Dr Mohammed Sani Haruna, was recently reappointed as the executive vice chairman of the National Agency for Science and Engineering Infrastructure (NASENI). In this interview with NKECHI ISAAC, he highlights benefits of the recently approved Executive Order 5.

What should Nigerians expect from the agency in your second term in office?

As you are aware, there are very important projects that are key to the alleviation of poverty, very key to the economic recovery programme of the President Muhammadu Buhari administration that we’re involved in that we’ve not completed. We’re more concerned with the completion of those projects in the first instance.

Firstly, the cost of solar installation is still very high in Nigeria and solar energy supply despite the fact that the energy is free in nature unfortunately remains a commodity affordable only by the well to do members of the public. The reason being that despite the fact that we’re producing solar module, solar panel and other components required for key projects in solar energy, it has remained very expensive and can only be affordable and cheaper for everyone is if it is 100 per cent made in Nigeria. To do that is to ensure that we produce solar cells in Nigeria, they are the component required to do solar panels.

Solar panels are a product of silicon, in other words, it is from sand, and thank God, it is abundant in Nigeria. The equipment required to process sand into silicon is the project we’ve been struggling to have on stream with the support of the government of the People’s Republic of China. It is top on our agenda.

This project is followed by the power transformer. We have researched and are producing manually, pool mounted, power transformer but it is taking us ages to complete one because the production is manual. It is a highly skilled project and the development of one takes time and concentration.

Now, to have Nigerian standard and to actually have substantial component of local content in the power industry, we have no option than to do this locally, not just assembling but truly made in Nigeriabecause through that we can have local standard, innovation can come in too.

The third project, which is also in the area of power, is the high voltage testing laboratory. We keep stressing that the nation cannot have a successful power industry without doing these testing for certification. It is not only for new equipment but can also be useful in fault analysis, it can also be used to analyse healthy systems to predict failures. This system is used everywhere in the world to determine status, predict and arrest failures before it occurs, this enhances stable power supply.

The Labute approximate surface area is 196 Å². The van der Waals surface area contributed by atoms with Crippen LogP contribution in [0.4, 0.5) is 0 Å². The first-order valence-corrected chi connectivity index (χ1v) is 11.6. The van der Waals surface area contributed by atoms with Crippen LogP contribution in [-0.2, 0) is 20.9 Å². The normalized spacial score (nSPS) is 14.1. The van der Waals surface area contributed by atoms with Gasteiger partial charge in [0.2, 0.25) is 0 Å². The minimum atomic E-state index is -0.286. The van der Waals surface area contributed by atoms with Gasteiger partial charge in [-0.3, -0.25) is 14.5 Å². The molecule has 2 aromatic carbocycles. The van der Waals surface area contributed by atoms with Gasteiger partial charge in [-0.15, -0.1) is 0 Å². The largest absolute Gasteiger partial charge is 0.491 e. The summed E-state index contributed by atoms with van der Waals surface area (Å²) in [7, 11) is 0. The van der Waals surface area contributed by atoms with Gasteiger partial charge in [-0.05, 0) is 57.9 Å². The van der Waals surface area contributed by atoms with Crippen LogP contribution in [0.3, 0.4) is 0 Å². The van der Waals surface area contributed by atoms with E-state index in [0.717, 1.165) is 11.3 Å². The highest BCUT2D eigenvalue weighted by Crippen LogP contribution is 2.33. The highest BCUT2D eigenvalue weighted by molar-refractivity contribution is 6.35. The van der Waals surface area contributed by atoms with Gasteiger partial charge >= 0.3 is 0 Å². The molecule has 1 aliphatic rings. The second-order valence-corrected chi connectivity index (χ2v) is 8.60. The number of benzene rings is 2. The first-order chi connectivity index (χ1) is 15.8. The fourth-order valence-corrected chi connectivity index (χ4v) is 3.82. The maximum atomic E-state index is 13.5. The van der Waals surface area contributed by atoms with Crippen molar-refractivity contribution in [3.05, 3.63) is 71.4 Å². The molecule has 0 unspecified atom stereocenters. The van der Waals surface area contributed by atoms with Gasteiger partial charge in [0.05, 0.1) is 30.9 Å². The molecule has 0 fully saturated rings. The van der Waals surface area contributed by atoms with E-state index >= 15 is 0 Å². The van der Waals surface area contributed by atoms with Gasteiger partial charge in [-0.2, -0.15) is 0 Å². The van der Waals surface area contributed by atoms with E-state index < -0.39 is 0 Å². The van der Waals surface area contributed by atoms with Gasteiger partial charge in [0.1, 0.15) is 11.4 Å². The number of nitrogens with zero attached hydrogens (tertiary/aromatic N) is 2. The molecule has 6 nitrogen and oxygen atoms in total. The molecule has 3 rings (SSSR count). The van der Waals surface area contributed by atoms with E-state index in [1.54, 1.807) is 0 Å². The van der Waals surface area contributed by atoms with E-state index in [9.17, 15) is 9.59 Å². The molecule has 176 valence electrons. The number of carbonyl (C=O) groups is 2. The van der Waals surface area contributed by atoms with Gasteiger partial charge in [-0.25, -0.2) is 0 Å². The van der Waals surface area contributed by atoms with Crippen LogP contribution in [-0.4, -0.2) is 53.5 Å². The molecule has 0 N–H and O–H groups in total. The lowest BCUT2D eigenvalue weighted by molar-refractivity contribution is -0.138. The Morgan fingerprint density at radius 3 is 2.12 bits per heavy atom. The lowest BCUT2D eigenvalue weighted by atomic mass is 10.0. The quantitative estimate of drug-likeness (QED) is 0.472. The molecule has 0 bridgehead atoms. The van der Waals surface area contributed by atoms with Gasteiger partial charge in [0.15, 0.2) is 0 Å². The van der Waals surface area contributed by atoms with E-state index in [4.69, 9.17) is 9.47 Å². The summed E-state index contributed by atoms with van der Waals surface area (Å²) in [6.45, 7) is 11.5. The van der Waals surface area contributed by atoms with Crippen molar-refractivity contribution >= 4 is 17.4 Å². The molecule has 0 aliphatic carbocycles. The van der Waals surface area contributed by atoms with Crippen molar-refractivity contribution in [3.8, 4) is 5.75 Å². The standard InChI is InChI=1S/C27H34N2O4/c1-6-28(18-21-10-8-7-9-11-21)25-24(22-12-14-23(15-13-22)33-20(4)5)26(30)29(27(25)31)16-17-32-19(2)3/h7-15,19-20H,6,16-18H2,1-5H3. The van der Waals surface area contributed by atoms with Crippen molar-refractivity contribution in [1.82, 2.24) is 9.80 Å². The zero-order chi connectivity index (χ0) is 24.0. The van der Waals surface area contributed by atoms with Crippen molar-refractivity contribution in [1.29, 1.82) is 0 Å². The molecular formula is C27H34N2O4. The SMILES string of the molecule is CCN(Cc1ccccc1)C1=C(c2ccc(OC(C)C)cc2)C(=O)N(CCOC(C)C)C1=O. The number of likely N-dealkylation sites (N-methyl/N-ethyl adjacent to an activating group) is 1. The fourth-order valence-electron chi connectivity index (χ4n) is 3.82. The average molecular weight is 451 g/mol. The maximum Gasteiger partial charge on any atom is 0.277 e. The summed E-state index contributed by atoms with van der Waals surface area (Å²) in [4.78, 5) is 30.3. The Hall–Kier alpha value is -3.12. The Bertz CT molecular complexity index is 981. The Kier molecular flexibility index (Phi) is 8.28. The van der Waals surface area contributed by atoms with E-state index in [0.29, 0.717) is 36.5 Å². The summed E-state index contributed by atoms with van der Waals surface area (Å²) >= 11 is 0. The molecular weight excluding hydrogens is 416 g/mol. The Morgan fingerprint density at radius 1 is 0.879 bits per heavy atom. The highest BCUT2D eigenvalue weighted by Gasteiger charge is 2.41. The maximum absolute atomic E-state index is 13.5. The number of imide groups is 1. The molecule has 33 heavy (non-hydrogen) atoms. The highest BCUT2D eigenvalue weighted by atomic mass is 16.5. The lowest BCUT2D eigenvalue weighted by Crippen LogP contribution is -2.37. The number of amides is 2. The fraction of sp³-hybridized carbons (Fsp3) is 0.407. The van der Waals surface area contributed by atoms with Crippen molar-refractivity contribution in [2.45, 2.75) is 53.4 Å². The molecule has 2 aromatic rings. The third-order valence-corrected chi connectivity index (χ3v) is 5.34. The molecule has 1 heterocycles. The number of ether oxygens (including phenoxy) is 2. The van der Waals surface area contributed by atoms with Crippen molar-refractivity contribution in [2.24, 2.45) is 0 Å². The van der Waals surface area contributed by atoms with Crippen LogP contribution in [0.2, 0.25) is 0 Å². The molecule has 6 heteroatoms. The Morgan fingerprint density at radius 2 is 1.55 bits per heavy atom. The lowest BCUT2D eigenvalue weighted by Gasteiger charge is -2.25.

For instance, you can analyse gaseous products, condition of transformer, circuit breaker, oil to predict the lifespan of the insulation and therefore arrest or avert any likelihood of power failure. A lot of the time, there is availability of power in the country but due to the conditions of distribution and transmission facilities power does not reach the destination. Sometimes, the power generating company has to reduce their capacity despite the fact that power is not enough because of the process of evacuating what they are generating to reach its destination with facilities that their failures are minor. These three projects all in the area of power are key.

We have also developed capacity for small hydro turbine, yet it has not met the needs of the nation. There are several candidate’s small streams, rivers and water flows that this can be deployed. The target is to touch the lives of the rural populace. So, we’ve been approaching and encouraging state governments to see the need to partner with us and support the agency by going into partnership like the Osun and Nasarawa state governments have done to provide these services and build their own capacity to be able to do more in their rural community.

In executing these projects, did you engage other agencies or enter into some form of strategic partnerships?

Yes. We’re currently in a partnership with Machinery and Equipment Consortium Africa (MECA), with the support of the Nigeria Incentive-based Risk Sharing System for Agricultural Lending (NIRSAL) for a national tractor rehabilitation programme. There are many tractors across the country that are broken down and minor to major repairs are needed, some as little as a few thousands of naira can put them back but because there is lack of expertise in the system to repair them, they are not in use.